The Strange Case of Dr Jekyll & Mr Hyde - Robert Louis Stevenson

May 27, 2018

5 / 5 Stars 

 

A life of normality and pent-up resentment, or a life of pure, unadulterated evil...which would you choose?

This is the third time I've revisited this book - namely because I have a major obsession with Gothic horror and can't resist returning to it on occasion!

 
Most people feel that they're familiar with The Strange Case of Dr Jekyll and Mr Hyde even without reading it, thanks to the way it's permeated modern culture. From Warner Bros cartoons to rip-off books and movies, the central concept is one that's known by all - man drinks bad potion, man turns into monster. And that's that, right?

But of course, the book (or novella, I should say) is so much more than that. For starters, the composition never fails to amaze me. It starts by focusing on Utterson, a well-meaning lawyer who also happens to be friends with Dr Jekyll. He witnesses a hideous, deformed little man attacking a child one night, only to learn that the assailant is called Mr Hyde, and that he's somehow connected with Dr Jekyll. Naturally, Utterson digs deeper, but fails to uncover much; only that Dr Jekyll is behaving very strangely indeed.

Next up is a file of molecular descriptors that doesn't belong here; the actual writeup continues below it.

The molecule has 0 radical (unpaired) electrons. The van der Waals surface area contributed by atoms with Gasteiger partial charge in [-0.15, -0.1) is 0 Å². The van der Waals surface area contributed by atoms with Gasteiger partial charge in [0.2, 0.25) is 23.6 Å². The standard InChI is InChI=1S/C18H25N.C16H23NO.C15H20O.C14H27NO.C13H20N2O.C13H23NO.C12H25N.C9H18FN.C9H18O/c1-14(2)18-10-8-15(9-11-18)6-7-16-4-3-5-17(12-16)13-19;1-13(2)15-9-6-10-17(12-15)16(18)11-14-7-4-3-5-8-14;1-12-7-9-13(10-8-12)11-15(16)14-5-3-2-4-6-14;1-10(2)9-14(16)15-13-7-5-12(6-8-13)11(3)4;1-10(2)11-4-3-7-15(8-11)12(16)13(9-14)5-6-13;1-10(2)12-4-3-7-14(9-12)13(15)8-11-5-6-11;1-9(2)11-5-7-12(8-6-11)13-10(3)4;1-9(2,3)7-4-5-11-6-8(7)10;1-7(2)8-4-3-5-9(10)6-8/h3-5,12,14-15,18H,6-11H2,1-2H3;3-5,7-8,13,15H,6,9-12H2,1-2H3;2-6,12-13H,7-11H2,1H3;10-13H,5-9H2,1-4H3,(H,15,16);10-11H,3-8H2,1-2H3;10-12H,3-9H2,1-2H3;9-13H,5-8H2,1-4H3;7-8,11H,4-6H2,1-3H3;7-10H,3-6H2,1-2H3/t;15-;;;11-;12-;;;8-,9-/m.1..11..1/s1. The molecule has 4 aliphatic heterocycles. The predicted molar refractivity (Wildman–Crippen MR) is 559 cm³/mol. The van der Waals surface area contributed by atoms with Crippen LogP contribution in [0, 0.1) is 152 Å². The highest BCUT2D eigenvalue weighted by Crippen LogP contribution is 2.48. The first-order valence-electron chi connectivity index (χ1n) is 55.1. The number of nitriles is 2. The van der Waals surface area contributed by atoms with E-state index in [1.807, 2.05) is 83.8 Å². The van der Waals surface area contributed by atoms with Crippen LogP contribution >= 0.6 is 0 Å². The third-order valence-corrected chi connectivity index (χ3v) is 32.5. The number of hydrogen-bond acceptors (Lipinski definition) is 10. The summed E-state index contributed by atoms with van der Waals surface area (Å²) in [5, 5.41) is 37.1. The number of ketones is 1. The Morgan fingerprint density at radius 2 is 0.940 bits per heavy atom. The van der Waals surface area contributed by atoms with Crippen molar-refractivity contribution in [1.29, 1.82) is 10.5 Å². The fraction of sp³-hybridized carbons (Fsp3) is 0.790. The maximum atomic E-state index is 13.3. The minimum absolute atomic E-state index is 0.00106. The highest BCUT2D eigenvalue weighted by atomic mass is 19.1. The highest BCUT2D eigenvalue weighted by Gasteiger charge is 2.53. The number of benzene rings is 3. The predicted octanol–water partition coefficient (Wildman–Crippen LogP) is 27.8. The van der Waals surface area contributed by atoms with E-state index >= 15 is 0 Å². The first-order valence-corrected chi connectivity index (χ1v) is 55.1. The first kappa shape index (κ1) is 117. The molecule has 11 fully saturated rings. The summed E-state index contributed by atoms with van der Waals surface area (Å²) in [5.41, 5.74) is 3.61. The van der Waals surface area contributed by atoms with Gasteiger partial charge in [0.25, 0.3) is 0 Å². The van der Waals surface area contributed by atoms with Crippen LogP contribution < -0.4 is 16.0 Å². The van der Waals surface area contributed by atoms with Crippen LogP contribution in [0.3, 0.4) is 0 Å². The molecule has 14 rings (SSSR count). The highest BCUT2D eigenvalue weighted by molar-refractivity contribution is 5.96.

It's only when Poole (Dr Jekyll's butler) calls on him in desperation, that he goes to Jekyll's house, breaks into the man's private chambers, and learns the terrible truth. 

Part two then commences - the narrative of Dr Lanyon. Hyde visits him one day, and in this scene, the phrase 'curiosity killed the cat' is well and truly proved. Turns out that some things are better left unknown. 

The last (and in my opinion most beautifully written) section is Dr Jekyll's account. This is where the reader finally gets to dive right into the psyche of a fractured mind, and where we're challenged to ask the key question - if we had the choice between unleashing our inner badness without fear of repercussion, or living a civilised half-life...which would we choose? 

Without spoiling the ending, it's a decision that costs Jekyll his sanity and his life. 

There's so much more that can be said about this novella - which is remarkable given how short it is; the author really knows how to pack it in there! There's the whole question of what is real and what is not; and whether this is actually a study of split-personality disorder. There's also big questions about the nature of man itself. Are we all base, selfish creatures deep down? Is this what would emerge, if we drank such a potion? 

Best of all, Stevenson manages to make this not just another monster story. There's pathos in there too, and along with the creeping sense of dread, there's also a sense of pity. Clever, clever writing indeed.

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